When Quorn foods become available in the U.S. later this year, the products will be in frozen form and will initially include ready-to-eat chicken-style nuggets, patties, and cutlets, plus a variety of entrees such as lasagna and fettuccine Alfredo. In addition, They will also be available in ingredient form as frozen beef-style grounds and frozen chicken-style tenders for consumers to enjoy in their favorite recipes. Eventually the line will be extended to include more entrees, sausages, burgers, and cold cuts. 

Expanding the company’s comprehensive pre-market research and planning, the launch’s marketing efforts will support the brand at introduction with print and broadcast advertising, as well as public relations to attract media attention. In-store sampling, consumer and trade events, and Web-based promotions will complete the foundation for marketing. In preparation for the launch, the products premiered this year at the Food Marketing Institute’s show in Chicago and the Natural Products West show in Anaheim, Calif.

Marketing plans for the approaching U.S. launch will build on a number of key things learned during the early marketing European experience:
• The meat-alternative category needs to be promoted. The Quorn brand will be positioned toward mainstream consumers, but the meat-alternative category itself needs to be promoted to them, as well. European consumers were initially cynical about meat-free food as a result of unfavorable experiences with soy burgers and meat extenders.

The company revolutionized the category in Europe by introducing a wide line of products that fit an array of eating occasions, from breakfast to lunch, and afternoon snacks to dinner. The line of meat-free choices rose above soy veggie burgers. Marketing emphasized a taste advantage over the category competition.

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• Partnerships with retailers are needed. The mycoprotein products were developed with key retail customers in the UK like J. Sainsbury, Safeway, and Albert Heijn. Products were adapted to customer requirements and merchandised in high-profile, high-traffic areas of stores near frozen and refrigerated aisles. Retailers and the company mutually benefitted from the high interest and sales growth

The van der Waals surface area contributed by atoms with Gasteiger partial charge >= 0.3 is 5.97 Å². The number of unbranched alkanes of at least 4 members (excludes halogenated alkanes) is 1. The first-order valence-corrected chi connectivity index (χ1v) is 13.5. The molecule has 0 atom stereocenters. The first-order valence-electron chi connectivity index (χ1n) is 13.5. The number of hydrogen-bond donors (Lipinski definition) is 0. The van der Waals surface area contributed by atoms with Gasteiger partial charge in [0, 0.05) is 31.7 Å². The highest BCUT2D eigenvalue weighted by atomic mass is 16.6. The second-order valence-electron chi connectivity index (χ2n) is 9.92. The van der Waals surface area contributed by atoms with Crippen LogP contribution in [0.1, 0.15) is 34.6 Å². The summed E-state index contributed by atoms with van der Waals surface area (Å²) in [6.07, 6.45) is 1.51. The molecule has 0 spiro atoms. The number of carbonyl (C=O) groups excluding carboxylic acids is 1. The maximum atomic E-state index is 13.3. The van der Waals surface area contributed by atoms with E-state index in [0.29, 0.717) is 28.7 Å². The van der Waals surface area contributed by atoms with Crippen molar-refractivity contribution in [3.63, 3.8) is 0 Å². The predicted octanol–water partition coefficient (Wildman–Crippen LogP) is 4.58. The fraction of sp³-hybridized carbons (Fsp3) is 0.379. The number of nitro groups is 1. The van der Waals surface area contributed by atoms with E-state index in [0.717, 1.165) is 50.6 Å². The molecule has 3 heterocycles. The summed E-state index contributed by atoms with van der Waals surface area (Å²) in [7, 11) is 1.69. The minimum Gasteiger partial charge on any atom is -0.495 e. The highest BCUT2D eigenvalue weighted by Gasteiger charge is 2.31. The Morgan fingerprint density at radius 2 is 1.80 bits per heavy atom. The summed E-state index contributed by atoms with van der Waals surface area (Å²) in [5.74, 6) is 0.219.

• Relationships with the media are needed. The company has worked right from the start in all countries the product is marketed in to inform the consumer media about this new food choice. New products, recipes, nutrition information, and marketing campaigns have depended primarily on attention from print and broadcast media. The coverage has provided consumers with value-added, credible information and the knowledge to make informed eating choices.

• Demonstrations are beneficial. With each new market expansion, the company gave consumers millions of free opportunities to taste and experience the product—from face-to-face meetings and samplings to cooking demonstrations at stores and special events. Demonstrations help consumers experience the taste of the products firsthand.

Gearing Up for the U.S. Launch
The line has been extensively researched with U.S. consumers in consumer focus groups and in large-scale national consumer research tests. The mycoprotein products will be positioned as a great-tasting, meat-free line of good-for-you products. They will be promoted as high-quality, convenient product choices and will be available in frozen food aisles near existing meat-free products such as Gardenburger and Boca Burger.

Consumer research has told us that health is the key reason consumers want to try meat-alternative products. They also want to be convinced that the product is going to taste great, which is why the marketing emphasis is on in-store and event demonstrations. The packaging will be bright with a sunshine orange glow, full of flavor and confidence, not “veggie green-colored” or “diet-white.”

There are more similarities than differences between the U.S. and UK marketing programs. Positioning, educational communications, and demonstrations are key in all markets. A significant difference, however, is that the target audience in the U.S. is women 25–65 years old, compared to 25–45 in the UK. Consumer research has shown that there is a large group of empowered, nutritionally aware older women who would be prepared to try new foods. In the UK, this group is much more conservative.

Whenever a group has previewed the taste of the mycoprotein foods in the U.S., few have protested. The taste is ranked superior. The health benefits are clear. And the pleasure of eating will be with American consumers when the product launches later this year.

by David Wilson
The author is General Manager, Quorn Foods Inc., 1037 E. Putnam, Greenwich, CT 06830.

Edited by Neil H. Mermelstein